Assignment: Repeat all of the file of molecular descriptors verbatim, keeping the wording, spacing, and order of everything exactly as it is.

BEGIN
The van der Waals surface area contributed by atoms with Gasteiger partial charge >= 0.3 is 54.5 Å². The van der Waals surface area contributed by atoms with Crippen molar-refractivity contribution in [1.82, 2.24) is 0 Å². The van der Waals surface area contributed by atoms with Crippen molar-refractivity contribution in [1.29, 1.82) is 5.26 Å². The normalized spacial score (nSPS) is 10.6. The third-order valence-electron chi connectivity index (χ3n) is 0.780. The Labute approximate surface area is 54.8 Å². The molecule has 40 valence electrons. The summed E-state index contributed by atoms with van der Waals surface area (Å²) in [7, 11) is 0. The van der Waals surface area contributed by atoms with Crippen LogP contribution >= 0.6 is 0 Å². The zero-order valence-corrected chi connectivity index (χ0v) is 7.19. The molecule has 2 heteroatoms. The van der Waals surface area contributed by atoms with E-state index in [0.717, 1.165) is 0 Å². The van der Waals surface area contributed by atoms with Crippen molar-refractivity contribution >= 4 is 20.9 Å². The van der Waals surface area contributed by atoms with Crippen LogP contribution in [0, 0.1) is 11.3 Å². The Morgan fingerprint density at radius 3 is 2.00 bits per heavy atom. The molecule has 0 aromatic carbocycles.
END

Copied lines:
The van der Waals surface area contributed by atoms with Gasteiger partial charge >= 0.3 is 54.5 Å². The van der Waals surface area contributed by atoms with Crippen molar-refractivity contribution in [1.82, 2.24) is 0 Å². The van der Waals surface area contributed by atoms with Crippen molar-refractivity contribution in [1.29, 1.82) is 5.26 Å². The normalized spacial score (nSPS) is 10.6. The third-order valence-electron chi connectivity index (χ3n) is 0.780. The Labute approximate surface area is 54.8 Å². The molecule has 40 valence electrons. The summed E-state index contributed by atoms with van der Waals surface area (Å²) in [7, 11) is 0. The van der Waals surface area contributed by atoms with Crippen LogP contribution >= 0.6 is 0 Å². The zero-order valence-corrected chi connectivity index (χ0v) is 7.19. The molecule has 2 heteroatoms. The van der Waals surface area contributed by atoms with E-state index in [0.717, 1.165) is 0 Å². The van der Waals surface area contributed by atoms with Crippen molar-refractivity contribution >= 4 is 20.9 Å². The van der Waals surface area contributed by atoms with Crippen LogP contribution in [0, 0.1) is 11.3 Å². The Morgan fingerprint density at radius 3 is 2.00 bits per heavy atom. The molecule has 0 aromatic carbocycles.